There I was, lugging my 25kg luggage up the stairs. Thirty stepps doesn’t seem like a lot in hindsight, but it’s a mountain after 24 hours of travel and when you’re exhausted. Luckily my hotel was located around the corner. I was met by a chirpy and welcoming reception guy at the San Marco Hotel. It’s a budget hotel but with A++ service.
The reception guy too kthe time to fish out a map and introduce the best restauurants, shopping districts–pretty much the where’s where and what’s what in Rome. Best of all, he led me to the 3 store where I got my data SIM card. I mean, there was wifi at the hotel, but it’s great to be connected once I was on the streets.
I set off early to #roamaboutRome. The wind was cool in the early morning and quickly died out as the day passed. Coming from a tropical climate, I relished every bit of cool breeze I could get. The colder, the better.
The everyday things that nobody really notices are what makes a city special.
My daily view of Termini station. There’s a certain calm in walking through the station during the morning rush hour with the locals and fellow tourists. I walked across the large expanse of Termini, along the many shops, to the bus terminal.
The bus terminal is large, I hurried across the bus lanes to where my lane was located. The morning rush wasn’t hectic and buses weren’t zooming around, but I still wanted to be cautious. The bus comes at very regular intervals. I didn’t have to wait more than ten minutes for another bus to appear. On board, I saw that most of the passengers were fellow tourists like myself heading into the city center.
The city center is only five to ten minutes away from Termini via bus. That’s where the morning rush is apparent as buses, cars and scooters made their way on the roads.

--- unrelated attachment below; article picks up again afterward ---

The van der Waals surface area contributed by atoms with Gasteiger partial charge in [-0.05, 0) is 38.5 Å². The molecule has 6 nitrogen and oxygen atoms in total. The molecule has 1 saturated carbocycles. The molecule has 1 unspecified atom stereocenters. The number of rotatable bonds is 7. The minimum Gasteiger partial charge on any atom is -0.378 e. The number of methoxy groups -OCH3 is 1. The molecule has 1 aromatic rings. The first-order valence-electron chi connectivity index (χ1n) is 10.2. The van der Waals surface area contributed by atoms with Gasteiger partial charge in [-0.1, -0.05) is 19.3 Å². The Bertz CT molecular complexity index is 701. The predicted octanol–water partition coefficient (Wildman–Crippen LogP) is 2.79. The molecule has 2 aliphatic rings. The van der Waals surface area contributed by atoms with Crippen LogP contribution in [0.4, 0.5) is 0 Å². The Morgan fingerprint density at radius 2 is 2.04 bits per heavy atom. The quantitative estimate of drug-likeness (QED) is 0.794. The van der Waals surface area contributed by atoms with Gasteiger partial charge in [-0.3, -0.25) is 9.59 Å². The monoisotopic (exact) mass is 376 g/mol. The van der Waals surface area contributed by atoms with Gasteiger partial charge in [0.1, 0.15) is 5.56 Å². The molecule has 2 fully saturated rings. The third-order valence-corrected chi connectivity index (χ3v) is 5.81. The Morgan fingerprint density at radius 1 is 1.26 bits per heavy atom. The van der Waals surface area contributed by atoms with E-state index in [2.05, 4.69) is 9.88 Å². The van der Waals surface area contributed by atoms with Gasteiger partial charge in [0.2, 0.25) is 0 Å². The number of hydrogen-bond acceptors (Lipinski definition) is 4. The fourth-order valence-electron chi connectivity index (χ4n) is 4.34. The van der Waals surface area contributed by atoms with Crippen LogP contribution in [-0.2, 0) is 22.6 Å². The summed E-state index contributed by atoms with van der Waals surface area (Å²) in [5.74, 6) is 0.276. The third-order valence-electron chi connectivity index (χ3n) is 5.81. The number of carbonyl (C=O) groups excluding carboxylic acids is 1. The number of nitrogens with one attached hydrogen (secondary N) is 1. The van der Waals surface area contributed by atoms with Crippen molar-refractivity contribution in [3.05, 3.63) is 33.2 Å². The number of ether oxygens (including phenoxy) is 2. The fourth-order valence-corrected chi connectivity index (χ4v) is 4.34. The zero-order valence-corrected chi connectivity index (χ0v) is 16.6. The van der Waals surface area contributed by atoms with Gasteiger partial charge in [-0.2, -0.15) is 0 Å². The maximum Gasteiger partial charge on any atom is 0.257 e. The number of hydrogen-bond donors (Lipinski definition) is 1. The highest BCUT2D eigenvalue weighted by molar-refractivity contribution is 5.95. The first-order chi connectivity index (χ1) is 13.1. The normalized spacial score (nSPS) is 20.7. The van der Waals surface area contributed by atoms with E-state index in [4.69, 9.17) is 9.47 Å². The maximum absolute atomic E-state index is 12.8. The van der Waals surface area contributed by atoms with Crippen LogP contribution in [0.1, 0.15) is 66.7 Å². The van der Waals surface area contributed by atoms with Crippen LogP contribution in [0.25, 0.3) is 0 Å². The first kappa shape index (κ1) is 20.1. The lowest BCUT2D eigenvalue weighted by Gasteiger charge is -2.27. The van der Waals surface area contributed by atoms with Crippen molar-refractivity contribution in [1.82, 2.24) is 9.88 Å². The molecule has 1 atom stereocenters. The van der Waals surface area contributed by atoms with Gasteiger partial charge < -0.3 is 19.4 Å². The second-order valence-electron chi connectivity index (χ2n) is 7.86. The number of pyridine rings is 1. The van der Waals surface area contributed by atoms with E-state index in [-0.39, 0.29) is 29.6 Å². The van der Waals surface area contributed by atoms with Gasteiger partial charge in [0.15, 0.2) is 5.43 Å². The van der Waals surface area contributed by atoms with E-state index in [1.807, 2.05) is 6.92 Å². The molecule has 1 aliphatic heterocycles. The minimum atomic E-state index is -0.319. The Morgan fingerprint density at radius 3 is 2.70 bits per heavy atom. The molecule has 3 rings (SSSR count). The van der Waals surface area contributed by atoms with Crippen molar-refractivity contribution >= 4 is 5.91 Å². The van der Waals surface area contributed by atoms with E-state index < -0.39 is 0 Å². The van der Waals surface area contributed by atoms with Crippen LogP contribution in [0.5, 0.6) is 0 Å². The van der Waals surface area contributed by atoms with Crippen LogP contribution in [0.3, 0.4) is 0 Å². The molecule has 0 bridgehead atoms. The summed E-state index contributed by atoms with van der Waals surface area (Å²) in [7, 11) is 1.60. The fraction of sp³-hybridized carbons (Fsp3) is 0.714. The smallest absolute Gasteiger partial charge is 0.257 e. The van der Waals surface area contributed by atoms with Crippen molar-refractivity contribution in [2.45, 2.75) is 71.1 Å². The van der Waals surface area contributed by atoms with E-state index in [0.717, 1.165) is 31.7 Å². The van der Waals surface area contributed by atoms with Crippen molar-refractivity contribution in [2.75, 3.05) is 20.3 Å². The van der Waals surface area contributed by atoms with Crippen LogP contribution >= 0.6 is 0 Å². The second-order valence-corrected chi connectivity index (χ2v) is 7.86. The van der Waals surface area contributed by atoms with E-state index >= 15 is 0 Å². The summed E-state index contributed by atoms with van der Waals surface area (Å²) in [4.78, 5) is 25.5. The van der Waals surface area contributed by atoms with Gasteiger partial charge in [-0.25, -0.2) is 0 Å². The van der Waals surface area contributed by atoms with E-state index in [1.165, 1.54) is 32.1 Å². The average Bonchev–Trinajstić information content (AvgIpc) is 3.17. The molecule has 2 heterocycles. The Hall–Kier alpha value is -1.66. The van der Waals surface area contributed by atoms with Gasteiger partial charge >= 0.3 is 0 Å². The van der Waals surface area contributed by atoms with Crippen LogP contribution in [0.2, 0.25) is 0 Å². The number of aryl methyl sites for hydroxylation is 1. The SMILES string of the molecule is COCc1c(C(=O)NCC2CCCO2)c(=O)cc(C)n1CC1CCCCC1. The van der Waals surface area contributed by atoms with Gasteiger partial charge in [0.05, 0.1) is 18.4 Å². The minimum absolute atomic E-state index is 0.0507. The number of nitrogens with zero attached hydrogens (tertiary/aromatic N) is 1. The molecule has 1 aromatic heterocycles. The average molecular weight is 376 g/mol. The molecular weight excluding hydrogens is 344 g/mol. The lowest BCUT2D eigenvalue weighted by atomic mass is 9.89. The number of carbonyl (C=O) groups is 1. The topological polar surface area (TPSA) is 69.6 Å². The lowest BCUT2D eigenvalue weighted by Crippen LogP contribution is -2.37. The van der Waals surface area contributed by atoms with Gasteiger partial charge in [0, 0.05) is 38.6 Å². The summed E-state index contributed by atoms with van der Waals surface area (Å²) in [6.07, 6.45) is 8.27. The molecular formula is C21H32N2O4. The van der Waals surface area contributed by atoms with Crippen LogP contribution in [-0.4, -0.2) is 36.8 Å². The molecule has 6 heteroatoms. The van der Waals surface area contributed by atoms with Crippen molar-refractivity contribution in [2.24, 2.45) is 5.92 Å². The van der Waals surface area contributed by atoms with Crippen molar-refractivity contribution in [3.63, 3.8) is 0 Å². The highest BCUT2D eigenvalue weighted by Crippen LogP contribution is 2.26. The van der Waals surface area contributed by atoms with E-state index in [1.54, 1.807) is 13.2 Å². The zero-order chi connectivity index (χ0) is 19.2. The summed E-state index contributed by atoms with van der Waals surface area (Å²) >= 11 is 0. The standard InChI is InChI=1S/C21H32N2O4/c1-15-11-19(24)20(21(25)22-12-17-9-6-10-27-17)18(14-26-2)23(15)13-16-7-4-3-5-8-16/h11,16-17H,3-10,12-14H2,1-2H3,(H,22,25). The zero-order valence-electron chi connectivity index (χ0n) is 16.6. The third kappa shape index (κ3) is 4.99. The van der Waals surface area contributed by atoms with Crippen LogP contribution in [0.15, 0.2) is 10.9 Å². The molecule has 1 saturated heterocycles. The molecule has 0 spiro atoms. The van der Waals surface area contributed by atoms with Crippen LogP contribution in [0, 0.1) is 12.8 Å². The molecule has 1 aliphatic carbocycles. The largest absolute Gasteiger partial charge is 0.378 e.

Look at the blue skies. How can a photo perfectly capture the beautifully clear skies and not the intense heat that came with it? I wasn’t used to such heat—36°C was too much, even for someone who lives near the Equator where 100% humidity is the norm.
A kebab store. Oddly, I didn’t try any kebabs from this store, instead subsisting on the myriad choices of pizza.
The Central Business District (CBD), I suppose. One thing I enjoy is to look out for banks and multinational companies in a city’s CBD, brands that were easily recognisable. There’s nothing like seeing how the city functions. And the best way is through seeing global brands written in the local language, or seeing how the main office looks like.
Warning: the following section consists of multiple photos of food.
Amazingly, the above photo is a dish of clay ‘pasta’. How scrumptious does it look? Kudos to our hosts who brought us to only the best restaurants in Rome.
We had quite some time to sightsee in the last few days of our trip. Here’s the view on our way to the Roman Forum.
Even as someone with no architectural background, I could appreciate the grandeur of the site and its ruins.
The Colosseum: too massive to fit in one photo frame.
One of the highlights of the trip to the Colosseum, of course. I geeked out at this section for obvious reasons.
The area outside the Colosseum is absolutely stunning. I mean, look at the colour palette and that architecture!
We went to the Trevi Fountain on one of our last days in Rome. Sadly, it was still under renovation though they did keep a coin toss section open specifically for visitors during that period. I didn’t mind–all donations went to the upkeep of such a historical site.
We headed to the Vatican for a tour. I cannot impress on you the absolute majestic sight of seeing the Vatican up close and in person.
The colleagues and I were literally walking faster with every step. We couldn’t contain our excitement at finally visiting the Vatican and of course, seeing the art ourselves. There’s a lot to be said about Dan Brown’s The Da Vinci Code, but you can’t deny it captures the brilliance of the art and architecture beautifully.
(Whether it captures the details accurately is another matter.)
Time for lunch! The pasta in Rome is so good, I’ll take it over pizza any day.
Heading out to check a halal eatery. It’s pretty good. The portions are humongous compared to those in Singapore, a fact I truly appreciated as I was on a strict budget.
One of the kebabs below easily made up my lunch and dinner meals.
The last day in Rome, I walked around the city center with no aim or destination in mind. It was scorching hot. I could easily appreciate the beauty, and even now looking at the photo I remember the dreadful heat on my skin.
A couple of Roman landmarks:
Oh, how I miss Rome. Doing this diary recap a couple of years after the actual trip has revived my wanderlust.